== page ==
What this describes is the conduct not only of a private war but a dirty war by the CIA, one clearly inimical to any prospect of a lasting peace in a country that has known only conflict and strife over the past two decades.

Covering the story in The Intercept, the investigative news website, Alex Emmons reveals that the best known of these CIA-run Afghan militia groups is the Khost Protection Force, operating out of the CIA’s Camp Chapman in Khost province.

Drilling deeper, in a country whose most valuable commodity is opium, we are entitled, indeed obligated, to ponder whether there has been or is any crossover between the burgeoning opium trade emanating from Afghanistan and the CIA’s activities in the country.

It is a pertinent question to ask, and one that’s been pondered by better minds than mine in recent times, especially given what we know of the CIA and its legacy of criminality around the world.

Whatever the CIA is up to in Afghanistan it is nothing good. Moreover, unless its operations cease forthwith, any peace agreement between Washington and the Taliban carries about as much weight as a butterfly’s wing.


By John Wight
Source: RT

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9 comments

  1. Reblogged this on The Most Revolutionary Act and commented:
    Details of the CIA’s operations in the country are highlighted in a chilling report, produced by the Costs of War Project based at Brown University’s Watson Institute of International and Public Affairs in the US. Specifically, the report traces the origin of these militia groups to the initial “2001 invasion, when US military forces and the CIA organized” them “to fight Islamist militants.” However “the CIA” 18 years on “is still running local militias” in the country, which have “reportedly committed serious human rights abuses, including numerous extrajudicial killings of civilians.” Finally, the report’s authors make the point that “There is virtually no public oversight of their activities or accountability for grave human rights abuses.”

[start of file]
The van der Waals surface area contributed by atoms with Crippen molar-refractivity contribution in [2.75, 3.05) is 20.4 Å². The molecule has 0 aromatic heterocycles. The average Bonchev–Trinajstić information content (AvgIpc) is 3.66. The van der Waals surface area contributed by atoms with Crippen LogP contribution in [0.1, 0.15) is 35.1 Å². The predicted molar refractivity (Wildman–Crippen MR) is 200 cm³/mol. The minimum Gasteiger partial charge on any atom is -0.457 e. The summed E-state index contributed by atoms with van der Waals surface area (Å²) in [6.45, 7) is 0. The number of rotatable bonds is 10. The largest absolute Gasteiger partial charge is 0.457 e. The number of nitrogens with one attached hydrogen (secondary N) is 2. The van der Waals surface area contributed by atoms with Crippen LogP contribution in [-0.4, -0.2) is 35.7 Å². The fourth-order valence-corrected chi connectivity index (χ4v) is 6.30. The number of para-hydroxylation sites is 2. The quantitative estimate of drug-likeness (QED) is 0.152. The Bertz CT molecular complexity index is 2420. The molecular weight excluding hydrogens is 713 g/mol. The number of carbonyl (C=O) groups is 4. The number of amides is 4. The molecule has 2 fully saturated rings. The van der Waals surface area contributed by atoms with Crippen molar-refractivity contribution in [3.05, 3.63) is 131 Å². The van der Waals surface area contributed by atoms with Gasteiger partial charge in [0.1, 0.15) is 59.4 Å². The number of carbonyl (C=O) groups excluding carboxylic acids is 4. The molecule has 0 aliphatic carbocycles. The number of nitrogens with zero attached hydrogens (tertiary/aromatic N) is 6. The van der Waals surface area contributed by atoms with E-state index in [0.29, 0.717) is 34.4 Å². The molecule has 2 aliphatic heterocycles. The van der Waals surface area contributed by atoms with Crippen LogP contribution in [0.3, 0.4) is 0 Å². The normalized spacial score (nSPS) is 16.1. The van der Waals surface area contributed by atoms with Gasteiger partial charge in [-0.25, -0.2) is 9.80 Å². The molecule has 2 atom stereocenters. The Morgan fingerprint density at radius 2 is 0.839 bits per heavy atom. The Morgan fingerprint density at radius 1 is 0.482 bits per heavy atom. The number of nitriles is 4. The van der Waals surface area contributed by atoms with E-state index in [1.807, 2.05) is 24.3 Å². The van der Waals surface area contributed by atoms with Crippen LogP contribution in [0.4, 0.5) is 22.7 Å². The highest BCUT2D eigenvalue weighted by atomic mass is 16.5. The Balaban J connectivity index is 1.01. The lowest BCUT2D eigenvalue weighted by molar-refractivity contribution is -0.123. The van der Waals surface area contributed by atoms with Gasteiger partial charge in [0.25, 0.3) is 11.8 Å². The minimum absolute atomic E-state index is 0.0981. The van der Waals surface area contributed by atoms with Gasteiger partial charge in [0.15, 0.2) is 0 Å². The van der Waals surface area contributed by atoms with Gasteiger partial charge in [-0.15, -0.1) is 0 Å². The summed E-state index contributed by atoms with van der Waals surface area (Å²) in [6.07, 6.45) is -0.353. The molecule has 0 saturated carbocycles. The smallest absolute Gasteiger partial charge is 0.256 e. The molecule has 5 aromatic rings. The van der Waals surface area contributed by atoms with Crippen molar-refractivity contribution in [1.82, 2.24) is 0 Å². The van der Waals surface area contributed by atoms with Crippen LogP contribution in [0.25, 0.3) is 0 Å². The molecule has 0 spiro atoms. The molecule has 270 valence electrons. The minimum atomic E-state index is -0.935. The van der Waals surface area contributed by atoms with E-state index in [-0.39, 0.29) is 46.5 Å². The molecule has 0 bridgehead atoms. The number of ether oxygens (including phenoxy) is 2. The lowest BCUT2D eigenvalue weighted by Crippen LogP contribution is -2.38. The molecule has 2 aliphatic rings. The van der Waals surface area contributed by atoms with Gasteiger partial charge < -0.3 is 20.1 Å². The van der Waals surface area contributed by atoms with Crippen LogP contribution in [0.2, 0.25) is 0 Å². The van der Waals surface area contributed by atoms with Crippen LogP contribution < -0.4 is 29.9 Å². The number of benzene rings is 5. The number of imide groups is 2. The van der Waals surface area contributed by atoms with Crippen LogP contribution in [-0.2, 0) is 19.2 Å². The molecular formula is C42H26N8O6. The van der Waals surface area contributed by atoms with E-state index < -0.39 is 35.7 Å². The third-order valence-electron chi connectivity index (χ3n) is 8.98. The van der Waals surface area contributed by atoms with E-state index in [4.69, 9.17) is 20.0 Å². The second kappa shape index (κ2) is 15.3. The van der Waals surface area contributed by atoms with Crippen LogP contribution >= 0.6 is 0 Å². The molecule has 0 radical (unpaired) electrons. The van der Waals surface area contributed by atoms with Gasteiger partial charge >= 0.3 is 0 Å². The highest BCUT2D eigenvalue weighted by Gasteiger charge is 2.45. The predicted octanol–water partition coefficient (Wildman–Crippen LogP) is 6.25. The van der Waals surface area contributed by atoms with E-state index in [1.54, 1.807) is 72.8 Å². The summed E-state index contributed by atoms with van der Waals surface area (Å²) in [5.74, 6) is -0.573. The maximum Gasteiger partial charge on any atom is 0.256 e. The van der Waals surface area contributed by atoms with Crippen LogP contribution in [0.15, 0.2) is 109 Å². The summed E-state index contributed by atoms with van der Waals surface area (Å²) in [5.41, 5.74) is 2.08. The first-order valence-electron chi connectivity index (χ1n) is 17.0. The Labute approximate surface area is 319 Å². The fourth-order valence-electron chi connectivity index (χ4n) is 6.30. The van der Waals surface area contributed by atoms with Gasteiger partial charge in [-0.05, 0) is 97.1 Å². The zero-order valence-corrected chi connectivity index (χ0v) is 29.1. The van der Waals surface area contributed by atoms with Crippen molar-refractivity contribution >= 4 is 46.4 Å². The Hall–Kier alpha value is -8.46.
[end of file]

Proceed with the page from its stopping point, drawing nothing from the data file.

Liked by 1 person

  2. Stuart,
    As usual, good pick for a re-blog. Since reading “Confessions of an Economic Hit Man” many years ago, I have seen the hand of the CIA in every incidence of third-world and second-world unrest. It is their modus operandi, and since it is an “independent agency” under the executive branch of the US, it can claim vast latitude for secrecy. I believed from the beginning that the opium trade is the CIA’s target, because it resents the competition for control of the international drug trade. This is one reason I believe in abolishing drug laws–to undermine the CIA’s underground monopoly.

    Maybe I sound far-fetched, but I also believe there’s a link between the US’ current “opioid crisis” and the war in Afghanistan.

    Liked by 1 person

      1. Thanks for the citation. While it supports my point of view, and provides interesting clues, it doesn’t directly address my ideas about how drug laws themselves protect secret monopolies and hidden abusers of power. In the US, Teddy Roosevelt spearheaded the first calls for international restriction of the narcotics trade, yet the Roosevelts got rich off the “China trade,” a euphemism for trade in opium. So, his move and subsequent ones by governments to curtail the cultivation, distribution, sale, and use of narcotics was less out of concern for public health than it was an economic power grab by those purporting to “protect” the public from itself.

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        1. You won’t find anything that directly conform to your idea. Such information is scattered around in bits and pieces.

          Here’s another question for you. Why do rich people pay millions in donations to politicians?

          Liked by 1 person

          1. Rich people and politicians are interchangeable. They support each other, serve on each other’s boards and committees, and go to the same cocktail parties, to hobnob about how to bully or con the masses into submission and compliance.

            Liked by 1 person

          2. By the way, I know my ideas on drug laws are unpopular, especially with control freaks, but my response is to ask “Who regulates the regulators?” I believe the controls help to cause addiction, not the other way around.